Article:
As stated above, the Open Housing Act underwent an amendment which took effect on September 1, 1992. See 1991 Wis. Act. 295, Sec. 43. The Open Housing Act now contains an entirely new remedial provision which expressly provides for economic and non-economic damages for prevailing complainants, in addition to equitable relief. Section 101.22(6)(h), 1991-1992 Stats. However, while the Public Accommodations Act was also amended in 1992, the remedial portion of the Public Accommodations Act was substantially unchanged. As a matter of statutory interpretation, the fact that the legislature deemed it necessary to specifically state that non-economic damages may now be awarded in housing cases implies that prior to the amendments the remedial provision of the statute, which was identical to the remedial provision of the Public Accommodations Act, did not permit the department to award such damages. Further, the fact that the Open Housing Act expressly provides for non-economic damages while the Public Accommodations Act is silent on the matter suggests that the legislature knew how to provide for damages but chose not to do so in cases involving public accommodations.

It is also noteworthy that the Open Housing Act, as amended, contains procedural safeguards which avoid the constitutional issues with which the commission was concerned in Goetsch. After a charge is filed under the amended Open Housing Act either party may elect to have the claims asserted in that charge decided in a civil action in lieu of an administrative hearing. Section 101.22(6)(c), Stats. Therefore, the parties are guaranteed a right to trial by jury and may obtain such a trial without having to first undergo an administrative hearing. The Public Accommodations Act, however, contains no such election provision and the constitutional implications associated with allowing the department to award damages remain.

In the petition for commission review the complainant makes the argument that victims of discrimination will not be willing to commence legal action against discriminators if they cannot hope to recover damages and that, without the authority to award damages, the Public Accommodations Act has no "teeth." These arguments, however, are better addressed to the legislature than to the commission, which has no authority to deviate from the statute as it is written. As set forth above, the commission believes that the legislature did not intend to allow the department to award damages to prevailing complainants in cases involving public accommodations and that, further, a contrary interpretation of the statute would raise significant constitutional questions. (1)  For these reasons, the commission concludes that the claimant may not be awarded the compensatory damages he seeks.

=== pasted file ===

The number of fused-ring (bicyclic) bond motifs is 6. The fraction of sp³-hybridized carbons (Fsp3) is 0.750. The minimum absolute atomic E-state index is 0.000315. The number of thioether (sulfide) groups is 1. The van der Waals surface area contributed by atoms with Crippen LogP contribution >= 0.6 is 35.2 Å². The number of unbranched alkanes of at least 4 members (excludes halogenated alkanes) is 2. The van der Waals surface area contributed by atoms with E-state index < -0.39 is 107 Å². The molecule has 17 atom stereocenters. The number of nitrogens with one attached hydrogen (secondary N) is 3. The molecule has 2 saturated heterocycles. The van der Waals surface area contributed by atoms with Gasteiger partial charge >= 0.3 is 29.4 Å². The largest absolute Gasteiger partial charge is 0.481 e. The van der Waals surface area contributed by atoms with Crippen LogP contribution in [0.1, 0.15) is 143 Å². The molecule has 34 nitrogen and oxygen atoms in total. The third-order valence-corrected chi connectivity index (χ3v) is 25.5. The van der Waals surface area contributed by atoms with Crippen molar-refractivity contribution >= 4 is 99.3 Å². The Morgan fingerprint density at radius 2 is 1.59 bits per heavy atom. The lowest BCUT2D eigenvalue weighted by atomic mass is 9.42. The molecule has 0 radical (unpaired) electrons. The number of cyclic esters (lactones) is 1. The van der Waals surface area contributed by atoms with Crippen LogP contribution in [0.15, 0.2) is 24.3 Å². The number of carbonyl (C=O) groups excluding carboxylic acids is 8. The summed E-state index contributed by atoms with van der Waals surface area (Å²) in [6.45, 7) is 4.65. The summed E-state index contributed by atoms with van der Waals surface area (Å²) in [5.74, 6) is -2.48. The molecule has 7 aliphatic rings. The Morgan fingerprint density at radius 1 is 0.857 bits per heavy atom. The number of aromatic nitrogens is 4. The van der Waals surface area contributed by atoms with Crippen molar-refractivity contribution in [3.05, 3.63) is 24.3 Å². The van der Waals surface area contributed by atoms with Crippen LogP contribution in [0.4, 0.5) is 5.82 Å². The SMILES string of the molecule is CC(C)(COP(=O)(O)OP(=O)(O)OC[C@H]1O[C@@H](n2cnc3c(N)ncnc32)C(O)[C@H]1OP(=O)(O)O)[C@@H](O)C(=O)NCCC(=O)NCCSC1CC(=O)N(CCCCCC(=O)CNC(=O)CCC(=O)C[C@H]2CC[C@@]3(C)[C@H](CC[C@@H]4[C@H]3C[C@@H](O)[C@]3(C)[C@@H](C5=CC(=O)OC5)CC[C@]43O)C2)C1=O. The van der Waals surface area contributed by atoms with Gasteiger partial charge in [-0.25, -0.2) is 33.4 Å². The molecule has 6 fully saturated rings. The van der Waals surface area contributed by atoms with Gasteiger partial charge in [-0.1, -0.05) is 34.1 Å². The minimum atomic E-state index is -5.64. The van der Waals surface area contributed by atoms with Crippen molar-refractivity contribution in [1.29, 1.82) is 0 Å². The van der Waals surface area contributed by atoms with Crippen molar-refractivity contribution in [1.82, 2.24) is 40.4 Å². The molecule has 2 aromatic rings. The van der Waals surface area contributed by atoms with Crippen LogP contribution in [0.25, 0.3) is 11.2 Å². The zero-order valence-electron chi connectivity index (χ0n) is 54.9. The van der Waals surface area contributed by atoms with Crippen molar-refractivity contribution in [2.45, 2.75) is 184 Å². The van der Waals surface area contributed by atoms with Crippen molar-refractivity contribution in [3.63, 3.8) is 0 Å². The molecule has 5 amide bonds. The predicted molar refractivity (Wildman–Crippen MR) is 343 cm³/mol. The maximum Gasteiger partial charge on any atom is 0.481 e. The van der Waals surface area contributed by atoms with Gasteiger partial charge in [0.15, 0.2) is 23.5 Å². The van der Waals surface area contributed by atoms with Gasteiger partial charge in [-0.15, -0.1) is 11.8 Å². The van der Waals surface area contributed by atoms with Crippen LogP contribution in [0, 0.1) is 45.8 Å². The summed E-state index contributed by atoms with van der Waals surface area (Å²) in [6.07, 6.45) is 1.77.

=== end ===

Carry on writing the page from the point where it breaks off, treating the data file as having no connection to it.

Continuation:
The commission notes that the administrative law judge's decision in this matter included findings of fact which addressed the dollar amount of damages sustained by the complainant. However, because the commission has concluded that the complainant is not entitled to compensatory damages as a matter of law, it is unnecessary to render findings with respect to the amount of the complainant's damages. The commission has, therefore, deleted those findings from the decision.

NOTE: The commission has limited its review in this matter to the question of whether the complainant is entitled to compensatory damages, and has addressed only those findings of fact and conclusions of law made by the administrative law judge which pertain to that issue. Although the filing of a petition for review by either party vests the commission with jurisdiction to review the entire decision, the commission will generally not exercise jurisdiction over issues that are neither expressly nor implicitly raised in a petition for review. Dude v. Thompson (LIRC, November 16, 1990). Because the sole issue raised in the petition is the availability of compensatory damages, the commission has neither considered nor addressed the administrative law judge's finding of discrimination based upon race, nor has it evaluated the various components of the administrative law judge's remedial order.

Jeff Scott Olson
Jill Sweet

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(1)( Back ) The complainant's attorney argues that because an administrative agency has no authority to rule on the constitutionality of the statutes it is empowered to enforce, the commission should not concern itself with this issue. However, it is not inappropriate for an administrative agency to avoid construing a statute in a manner likely to raise constitutional questions.